Without a doubt, Uttam Kumar was outstanding in Chowringhee. And the film remains a landmark of popular Bengali cinema. But at a personal level, as an adaptation of the novel, I have my reservations about it. I think it is lopsided. It is centred almost entirely around Uttam Kumar, not the hotel. The-larger-than-life persona of Uttam overwhelmed the narrative which becomes Sata Bose driven. It is not his fault, of course, Uttam would overshadow any film he was in. The world of the novel is more egalitarian in terms of character emphasis. In the novel you can look at all the characters with empathy. It provides the other characters equal space. That I think was lacking in the film version.

How is your take different? 

It's important to recognize that it's almost impossible to encapsulate the novel, all its stories, all its characters, in two-and-a-half hours. The canvas is huge. I have already mentioned that each character in it can become a film. What I have done is chosen certain stories that I wanted to highlight. I have divided the film into chapters. Chapter 1 is 'Check-in'. Chapter 2, which tells the Marco Polo story, is titled 'Bar'. Mrs Pakrashi's story, 'Banquet', forms the third chapter. Karabi and Anindya's story, Chapter 4, is called 'Room Service'. Chapter 5, 'Housekeeping', tells the story of Sata and Sujata. The final chapter is titled 'Check-out'.

The major change I have made is bringing the narrative to 2017. For me it was imperative to see if I could change the ambience of the novel and make it contemporary while retaining the plangent core of the narrative.

What did that change entail? 

For one, I have changed names – for example, Marco Polo and Jimmy. The Anglo-Indian ethos of the Kolkata of that era no longer exists. And since I changed two names, I thought I might as well change the entire landscape and all the names. The hotel industry has changed in many ways. The lives of socialites like Mrs Pakrashi is another big change. In those days, it was a huge thing, leading a double life, but now society is more permissive, less conservative. Then there's the concept of the hotel's 'hostess'. It was a sugar-coated term. Now people talk of escorts, which is more brazen, in your face. The management of hotels is now largely in corporate hands and owners do not stay in the hotels. The concept of a receptionist or front-office manager being a go-to person no longer holds. The entire hierarchy has changed. Apart from these obvious changes, I have tried to incorporate the edgy social mores of 2017 for a novel written in the 1960s.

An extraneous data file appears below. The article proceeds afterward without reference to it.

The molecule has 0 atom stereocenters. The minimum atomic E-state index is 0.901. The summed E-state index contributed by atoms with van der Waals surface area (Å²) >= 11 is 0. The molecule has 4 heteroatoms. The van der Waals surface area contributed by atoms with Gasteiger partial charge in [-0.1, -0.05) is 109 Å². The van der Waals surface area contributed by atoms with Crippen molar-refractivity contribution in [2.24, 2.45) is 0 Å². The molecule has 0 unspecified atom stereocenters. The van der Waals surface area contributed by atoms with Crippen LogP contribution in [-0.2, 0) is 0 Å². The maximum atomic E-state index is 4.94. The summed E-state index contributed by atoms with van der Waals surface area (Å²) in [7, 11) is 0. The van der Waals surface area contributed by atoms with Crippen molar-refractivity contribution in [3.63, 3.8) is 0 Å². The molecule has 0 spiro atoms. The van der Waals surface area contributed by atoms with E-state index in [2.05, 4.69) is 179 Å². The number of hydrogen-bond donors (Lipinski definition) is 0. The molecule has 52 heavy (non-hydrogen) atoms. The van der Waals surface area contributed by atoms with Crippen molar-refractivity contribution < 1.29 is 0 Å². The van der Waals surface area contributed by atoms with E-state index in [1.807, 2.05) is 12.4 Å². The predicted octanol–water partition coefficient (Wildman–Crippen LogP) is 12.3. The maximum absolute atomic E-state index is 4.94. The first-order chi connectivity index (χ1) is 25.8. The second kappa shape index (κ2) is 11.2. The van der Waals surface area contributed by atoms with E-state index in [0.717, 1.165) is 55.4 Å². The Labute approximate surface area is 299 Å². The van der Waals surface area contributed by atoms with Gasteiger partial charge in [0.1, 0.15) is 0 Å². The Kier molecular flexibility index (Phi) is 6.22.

Was the writer okay with your changes?

Yes, he was. I told Sankar that I was going to make a contemporary adaptation. More than an adaptation, it is my interpretation, how I look back at something that has inspired me all my life and try to tell it in my own way, with my creative sensibilities. There's little point in adapting the novel as-is. Then you might as well watch the 1968 film version. Sankar was on-board with that. He only wanted me to mention that it is inspired by Chowringhee, that it is my retelling of that original work.

The trailer has a character's voiceover that calls the current take a 'jaatishwar' (one who remembers the past) of Chowringhee

(Smiles) … Yes, that's part of an extended voice-over. It is not only human beings who have memories but even places. Calcutta in my mind is a memory of Kolkata. The Calcutta of Chowringhee lives in the memory of the Kolkata of 2017. It is essentially the same city but it has changed beyond recognition. Kolkata is remembering its past life in a new light and a new context. If the novel was both a paean and a dirge for a Calcutta of another era, Shahjahan Regency is my ode to everything my city, both Kolkata/Calcutta, stands for, and an elegy to what we have lost.

 Trivia about the Author and the Novel

  •  Sankar's inspiration for Sata Bose, the receptionist immortalized by Uttam Kumar, was a railway employee named Satya Sadhan Bose, who had many sahib friends and insisted on being called Sata Bose.
  •  Though many believe that the book was inspired by the Great Eastern Hotel, Sankar clarified, after keeping it a secret for over fifty years, that his muse was the Spencer's Hotel. 'It was from there that my love affair with hotels began,' he has said. Sankar began his career as a clerk and the idea for the book germinated when he in the service of Noel Barwell, the last British barrister in the Kolkata High Court. Barwell stayed at the Spencer's Hotel in Kolkata and Sankar was a frequent visitor to the hotel.
  •  Sankar's novels Seemabaddha (Company Limited) and Jana Aranya (The Middleman) have been adapted onscreen by the legendary Satyajit Ray.